A DASCHLE OF CLINTON
In a brief discussion recently with senior White House staff, Senate Majority Leader Tom Daschle is said to have suggested that if the Bush Administration were to bring former President Clinton into Middle East negotiations or peace plan consultations, Democrats on the Hill might be more open to pushing through a number of administration nominations hung up in committee.
"It's [expletive deleted] ridiculous," says a White House consultant. "But if he did make that kind of offer it shows just how weak we are on the Hill. It's exactly the kind of thing Democrats would think of doing, if only to highlight just how badly things are going for Republicans."
IT'S NOT OVER
When news broke a few weeks back that Bill Clinton might launch a talk show of his own, his associates made a big deal of saying their boss is interested in becoming the "next" Oprah Winfrey. Now comes word from Chicago that Winfrey herself may be interested in helping the president out.
According to a freelance production assistant at Winfrey's Harpo Productions in Chicago, where the Winfrey show is shot, some staffers are curious to see just how good Clinton could be in their environment. There is an ongoing discussion to bring Clinton in for several shows on issues of national importance, such as race.
Recently Al Gore stopped by Capitol Hill for meetings with House and Senate Democratic campaign committees as well as with Democratic National Committee chairman Terry McAuliffe. The meetings were all casual, but even so Gore had to worry about perceptions, in the wake of his latest bad experience in Florida.
During his speech to the Florida Democratic Party convention in Orlando last month, Gore took off his suit coat -- only to reveal huge sweat stains under each arm. Aides blamed it on a hot convention center and poor air conditioning and ventilation.
To avoid any repeat of that embarrassment, Gore advance people asked that temperatures be kept low in the Hill meeting rooms. Everyone knows how hot and humid it can be in Washington.
Apparently the advance work paid off, because the former vice president was in good form during his visit, according to several House and Senate staffers who met him. "He's obviously been on a diet," said one House staffer. "He looks good, and he's doing something different with his hair to hide that growing bald spot."
But as often happens in cases of weight loss, unkind rumors began to spread on the Hill as well, especially on the Senate side. A staffer on the Democratic Senatorial Campaign Committee says aides to Sen. John Edwards of North Carolina, a potential Gore rival for the Democratic presidential nomination in 2004, were making cracks that Gore's weight loss was the result of an undisclosed illness.
IS PETER JENNINGS AN ACTIVE DEMOCRAT?
There's media bias, and then there's media bias. A letter writer to Saturday's Washington Post wondered whether its reporter had already endorsed Kathleen Kennedy Townsend for Maryland governor, given these sentences in the reporter's May 6 story: "But Townsend's most potent asset may be her intense sincerity. When she works a room, people feel a connection." NBC's Tim Russert devoted half of yesterday's "Meet the Press" to a fawning discussion of new Kennedy balderdash, this time a volume of "Profiles in Courage for Our Time," edited by Caroline Kennedy, Russert's star guest -- in whose presence he simply couldn't stop beaming and swooning. Has any man ever shown himself to be more in love?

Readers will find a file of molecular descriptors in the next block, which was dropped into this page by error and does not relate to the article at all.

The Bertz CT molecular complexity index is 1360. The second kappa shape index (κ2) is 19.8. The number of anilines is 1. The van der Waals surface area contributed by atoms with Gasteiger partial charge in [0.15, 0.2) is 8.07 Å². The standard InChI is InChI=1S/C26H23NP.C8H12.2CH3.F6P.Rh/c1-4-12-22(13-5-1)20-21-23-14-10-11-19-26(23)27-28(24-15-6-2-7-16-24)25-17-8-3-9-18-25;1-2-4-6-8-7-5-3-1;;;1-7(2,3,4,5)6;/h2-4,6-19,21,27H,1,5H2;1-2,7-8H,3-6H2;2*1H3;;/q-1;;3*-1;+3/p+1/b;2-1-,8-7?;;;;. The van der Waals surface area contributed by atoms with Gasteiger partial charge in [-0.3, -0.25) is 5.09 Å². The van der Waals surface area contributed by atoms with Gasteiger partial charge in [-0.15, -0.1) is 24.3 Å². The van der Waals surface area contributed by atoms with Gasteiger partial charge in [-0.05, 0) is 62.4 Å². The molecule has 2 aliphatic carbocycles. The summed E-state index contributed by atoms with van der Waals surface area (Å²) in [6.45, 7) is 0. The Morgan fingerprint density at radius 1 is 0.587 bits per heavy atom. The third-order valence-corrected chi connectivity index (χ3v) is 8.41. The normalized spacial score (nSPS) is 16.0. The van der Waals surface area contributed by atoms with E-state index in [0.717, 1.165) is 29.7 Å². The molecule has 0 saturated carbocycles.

Last week ABC's Peter Jennings gave the game away differently. Midway through the May 6 "World News Tonight," he introduced a Linda Douglass item on a National Republican Campaign Committee telemarketing scheme with these words: "Tonight a slightly dubious, particularly stealthy form of fund-raising art, this one comes from the Republicans." What followed was a report on a rather typical fundraising hustle that tried to flatter the giver into contributing to some GOP effort. As laid out by Douglass, the project clearly made the Republicans look bad. She even discovered that its real purpose was "to help elect Republican candidates." Horrors. But what stood out was the smug, dismissive, gotcha satisfaction on Jennings face during the segment. No one could mistake which political side he's on or why he found news value in the report.
One of the "slightly dubious" aspects of the GOP scheme is that donors were told they'd "be invited to private dinners with congressmen," according to the ABC report. Of all people Jennings shouldn't have found that unusual. In the past, he himself has been a drawing card for Democratic candidates in New York, though he might not known it -- in which case he was duped no less than those who might have contributed to the GOP scheme his news show reported on.
Regardless, as the Prowler has learned, Jennings's presence at fundraisers for such Democratic luminaries as Mario Cuomo, David Dinkins, Mark Green, and Hillary Clinton has been used by hosts of the events to bring people in. "Much more than Rather or Brokaw, Jennings is a social animal. You see him at parties, at events," says a New York socialite. "And I've been to Democratic events where his presence has been leaked beforehand, 'Oh, Peter Jennings will be there.' Whether he was aware he was a drawing card, who knows?"
It might be recalled that Jennings was the least enthusiastic anchor when it came to covering the Whitewater and Lewinsky scandals. According to ABC News staffers in New York, he was openly critical of his "Nightline" colleagues in Washington who did some of the most aggressive reporting in the early days of the scandals. "He hated that stuff, hated having to report it," says a staffer.
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